Moldova keeps fighting for attention
By Vlad Spânu
The Republic of Moldova surprised many in April when youths took control of Chisinau’s main square, Piata Marii Adunari Nationale (or "PMAN", which became one of the most "wanted" words on Twitter during those days). The young Moldovans protested against the Communist-controlled government’s way of conducting parliamentary election.
I was reminded of August 31, 1989, when hundreds of thousands of Moldovans took to the streets and forced the Soviet political elites to adopt a law reinstating Romanian as the republic’s official language and restoring the Latin alphabet. Both in 1989 and in 2009, few in the West were paying attention.
That August day in 1989 marked the culmination of a national civic movement that had been forming since late 1987. But there was virtually no support from the outside world. When some courageous Moldovans laid down on the street in front of Soviet tanks and successfully blocked a military parade being held to mark the anniversary of the Soviet revolution on November 7, there was no international media coverage.
Moldova’s “Tiananmen moment” passed virtually unnoticed.
In the minds of most Moldovans in 1989, the country had aligned itself solidly with the emerging democracies in Poland, Czechoslovakia, Romania, the Baltic states, and elsewhere. But, unfortunately for them, the West considered Moldova small and insignificant -- a part of Russia’s backyard, in fact.
The people of Moldova were on their own back then.
The outside world was caught by surprise again with the April protests. Pleas to CNN, Fox News, and other major networks to report on what was happening in Moldova were ignored. However, the protesting youths used new media and social-networking websites to thrust their country into the spotlight anyway.
The youths, mostly students, succeeded in forcing the ruling Communist Party to admit that the parliamentary elections were neither free nor fair and to adjust the results in favor of the opposition. They paid a high price for this success, as at least three protesters were killed and scores were injured in connection with the uprising.
The protests produced a chain of events that led to repeat parliamentary elections on July 29 that brought to power a four-party, Western-leaning, pro-reform coalition called the Alliance for European Integration (AIE). But the alliance controls only 53 seats in the 101-seat parliament, making it impossible for the coalition to elect a new president without at least eight votes from the now-opposition Communist faction.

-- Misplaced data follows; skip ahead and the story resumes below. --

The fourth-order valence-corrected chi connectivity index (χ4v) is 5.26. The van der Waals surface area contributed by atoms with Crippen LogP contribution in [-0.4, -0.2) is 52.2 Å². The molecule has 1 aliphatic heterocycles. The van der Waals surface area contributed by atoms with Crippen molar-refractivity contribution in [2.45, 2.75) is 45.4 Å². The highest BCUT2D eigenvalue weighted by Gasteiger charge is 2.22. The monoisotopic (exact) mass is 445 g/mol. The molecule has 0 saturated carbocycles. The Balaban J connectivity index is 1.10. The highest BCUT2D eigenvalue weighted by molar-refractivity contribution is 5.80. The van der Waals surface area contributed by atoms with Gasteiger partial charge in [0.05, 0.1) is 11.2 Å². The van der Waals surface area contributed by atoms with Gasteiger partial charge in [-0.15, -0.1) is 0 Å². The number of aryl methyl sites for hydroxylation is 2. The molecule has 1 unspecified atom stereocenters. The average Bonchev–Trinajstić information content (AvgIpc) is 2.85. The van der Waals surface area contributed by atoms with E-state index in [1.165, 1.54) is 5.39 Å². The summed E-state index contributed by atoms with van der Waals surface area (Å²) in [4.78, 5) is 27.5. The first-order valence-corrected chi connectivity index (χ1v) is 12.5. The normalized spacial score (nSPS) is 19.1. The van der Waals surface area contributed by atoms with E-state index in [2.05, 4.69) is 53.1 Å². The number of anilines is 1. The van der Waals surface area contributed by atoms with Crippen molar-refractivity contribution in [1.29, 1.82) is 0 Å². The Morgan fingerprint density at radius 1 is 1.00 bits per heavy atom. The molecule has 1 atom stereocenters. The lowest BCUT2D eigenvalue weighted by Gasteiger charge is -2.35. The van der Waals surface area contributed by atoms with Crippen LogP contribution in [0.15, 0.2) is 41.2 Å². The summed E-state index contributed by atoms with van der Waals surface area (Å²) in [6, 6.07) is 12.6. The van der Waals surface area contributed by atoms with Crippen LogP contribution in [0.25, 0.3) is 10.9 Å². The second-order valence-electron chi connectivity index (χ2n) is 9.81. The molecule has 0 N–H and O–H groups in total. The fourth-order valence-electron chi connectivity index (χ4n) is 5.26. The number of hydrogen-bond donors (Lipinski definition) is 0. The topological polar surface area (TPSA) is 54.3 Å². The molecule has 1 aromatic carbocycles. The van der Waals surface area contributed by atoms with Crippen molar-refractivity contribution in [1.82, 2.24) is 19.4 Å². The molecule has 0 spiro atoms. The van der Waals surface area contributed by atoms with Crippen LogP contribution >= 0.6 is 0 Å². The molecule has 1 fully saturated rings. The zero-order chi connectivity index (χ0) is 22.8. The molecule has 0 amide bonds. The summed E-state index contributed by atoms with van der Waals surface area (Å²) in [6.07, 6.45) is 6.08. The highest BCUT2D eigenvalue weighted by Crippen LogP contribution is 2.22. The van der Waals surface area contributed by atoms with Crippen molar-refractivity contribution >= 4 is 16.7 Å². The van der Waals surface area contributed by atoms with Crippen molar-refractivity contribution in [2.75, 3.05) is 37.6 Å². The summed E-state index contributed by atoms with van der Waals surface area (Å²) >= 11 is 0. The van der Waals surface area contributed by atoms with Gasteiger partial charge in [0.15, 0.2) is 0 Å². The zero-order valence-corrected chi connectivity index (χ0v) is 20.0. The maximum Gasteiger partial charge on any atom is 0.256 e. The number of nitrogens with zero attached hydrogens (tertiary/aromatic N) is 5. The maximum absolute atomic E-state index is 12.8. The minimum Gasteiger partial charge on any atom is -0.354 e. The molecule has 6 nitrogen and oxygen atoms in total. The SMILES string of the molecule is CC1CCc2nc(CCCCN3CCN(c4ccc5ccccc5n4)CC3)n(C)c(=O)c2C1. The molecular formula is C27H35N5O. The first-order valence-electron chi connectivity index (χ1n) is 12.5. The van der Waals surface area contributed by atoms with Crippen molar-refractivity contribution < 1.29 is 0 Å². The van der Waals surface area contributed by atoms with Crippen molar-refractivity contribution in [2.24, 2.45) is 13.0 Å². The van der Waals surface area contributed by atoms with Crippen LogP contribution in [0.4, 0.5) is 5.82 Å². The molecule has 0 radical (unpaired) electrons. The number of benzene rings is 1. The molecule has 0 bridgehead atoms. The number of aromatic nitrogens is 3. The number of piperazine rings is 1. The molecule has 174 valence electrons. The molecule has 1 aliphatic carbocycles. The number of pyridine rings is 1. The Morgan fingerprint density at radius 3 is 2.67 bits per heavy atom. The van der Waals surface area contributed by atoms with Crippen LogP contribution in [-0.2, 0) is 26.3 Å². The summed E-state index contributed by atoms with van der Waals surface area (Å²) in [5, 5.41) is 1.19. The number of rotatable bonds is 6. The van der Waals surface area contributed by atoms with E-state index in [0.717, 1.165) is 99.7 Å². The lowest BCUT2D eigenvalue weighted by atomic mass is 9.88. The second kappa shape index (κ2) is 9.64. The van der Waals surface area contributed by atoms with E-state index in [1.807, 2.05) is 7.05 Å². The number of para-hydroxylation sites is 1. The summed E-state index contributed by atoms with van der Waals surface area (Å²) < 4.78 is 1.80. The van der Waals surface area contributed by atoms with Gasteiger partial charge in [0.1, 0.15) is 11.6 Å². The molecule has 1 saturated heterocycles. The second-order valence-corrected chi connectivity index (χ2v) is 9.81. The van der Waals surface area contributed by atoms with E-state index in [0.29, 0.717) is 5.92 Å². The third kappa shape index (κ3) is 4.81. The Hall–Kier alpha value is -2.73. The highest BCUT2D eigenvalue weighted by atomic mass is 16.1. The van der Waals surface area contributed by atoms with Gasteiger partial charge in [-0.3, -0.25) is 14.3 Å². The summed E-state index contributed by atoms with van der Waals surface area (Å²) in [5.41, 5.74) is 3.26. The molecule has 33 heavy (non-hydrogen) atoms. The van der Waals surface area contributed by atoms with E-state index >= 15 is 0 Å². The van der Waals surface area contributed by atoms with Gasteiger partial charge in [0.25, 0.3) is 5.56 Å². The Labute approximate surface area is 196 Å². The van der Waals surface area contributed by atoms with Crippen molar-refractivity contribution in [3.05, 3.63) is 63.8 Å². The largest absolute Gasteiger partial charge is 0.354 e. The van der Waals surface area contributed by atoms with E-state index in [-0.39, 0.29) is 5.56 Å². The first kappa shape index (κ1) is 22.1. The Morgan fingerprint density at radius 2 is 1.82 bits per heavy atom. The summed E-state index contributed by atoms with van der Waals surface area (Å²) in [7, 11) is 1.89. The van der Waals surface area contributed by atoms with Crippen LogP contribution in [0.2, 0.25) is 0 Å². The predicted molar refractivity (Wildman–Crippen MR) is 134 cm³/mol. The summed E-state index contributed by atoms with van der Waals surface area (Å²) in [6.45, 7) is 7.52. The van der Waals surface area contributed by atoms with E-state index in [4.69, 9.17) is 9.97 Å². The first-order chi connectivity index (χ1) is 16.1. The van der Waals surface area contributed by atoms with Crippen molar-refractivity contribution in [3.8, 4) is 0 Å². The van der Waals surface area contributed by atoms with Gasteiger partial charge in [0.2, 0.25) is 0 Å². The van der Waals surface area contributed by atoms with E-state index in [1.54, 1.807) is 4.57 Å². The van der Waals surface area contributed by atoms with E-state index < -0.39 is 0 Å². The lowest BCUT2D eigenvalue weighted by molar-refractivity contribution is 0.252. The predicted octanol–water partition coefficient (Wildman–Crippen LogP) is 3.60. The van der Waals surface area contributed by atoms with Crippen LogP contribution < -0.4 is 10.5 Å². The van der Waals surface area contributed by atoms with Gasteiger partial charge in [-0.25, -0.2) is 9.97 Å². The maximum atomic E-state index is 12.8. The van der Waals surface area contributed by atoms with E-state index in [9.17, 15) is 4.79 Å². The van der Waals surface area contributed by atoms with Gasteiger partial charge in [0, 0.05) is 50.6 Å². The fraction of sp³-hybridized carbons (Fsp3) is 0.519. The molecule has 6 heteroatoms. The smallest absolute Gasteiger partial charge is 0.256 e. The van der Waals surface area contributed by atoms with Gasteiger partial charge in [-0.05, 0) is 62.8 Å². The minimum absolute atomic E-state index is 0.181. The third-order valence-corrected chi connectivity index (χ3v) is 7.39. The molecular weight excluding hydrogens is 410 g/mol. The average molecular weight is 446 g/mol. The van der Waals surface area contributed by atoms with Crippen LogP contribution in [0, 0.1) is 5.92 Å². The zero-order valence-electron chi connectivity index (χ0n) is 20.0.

When lawmakers convened on November 10 to try to elect a president, the Communist faction boycotted the poll. Doing so, they risk being viewed as obstructionist and possibly being punished at the polls if the country is dragged into yet another round of legislative elections.
The size of the Communist faction in parliament has been steadily declining, from 71 deputies in 2001 to 56 in 2005 and now just 48. The party faces a tough choice: either it must support the election of the AEI’s moderate candidate Marian Lupu (who defected from the Communist Party in June) or it must face another round of elections that could result in even fewer mandates.
If the party goes for the second option, the country would have parliament speaker Mihai Ghimpu as acting president until the new elections are held and certified. Legal experts are still squabbling over when the new elections would be have to be held (as soon as in the spring of 2010 or as far as two years off), but these months or years with Ghimpu – a veteran of Moldovan politics and an avowed anti-communist – could be extremely annoying for the Communist Party.
Voting for Lupu might well be the less-bitter pill to swallow.
Regardless of how the current political standoff plays out, the AIE has a window of opportunity to push ahead with real reforms and set Moldova on the path of democratic and economic development. But it needs the active support of the international community to do so. The United States and the European Union have pledged political and financial aid to the new government, but their funds are mostly committed to long-term infrastructure projects.
The International Monetary Fund, on the other hand, is uniquely positioned to disburse funds to cover Moldova’s large budget deficit, allowing the government to meet its domestic commitments. If, on the other hand, pensions and state-sector wages are not paid on time or if the government is unable to foster an economic climate that minimizes unemployment, the Communists will be quick to capitalize with populist slogans and could return in force following the next elections.
This month the world is celebrating the 20th anniversary of the fall of the Berlin Wall. But Moldova, the South Caucasus countries, Belarus, and Ukraine have not been as fortunate as the Central European democracies over the last two decades.
Now, with the West’s attention focused on Iran, Afghanistan, and elsewhere, the chances are great that the emerging democracies of the Baltic-Black seas region might again be denied the international support they need and deserve. Just as in 1989, it will take vision and leadership to tear down the walls and barriers that still exist in this corner of Europe.
Vlad Spanu served in the Moldovan foreign service from 1992 until 2001 and is the president of the Washington-based Moldova Foundation. He coauthored “The Historical Dictionary of Moldova.” The views expressed in this commentary are the author's own and do not necessarily reflect those of RFE/RL.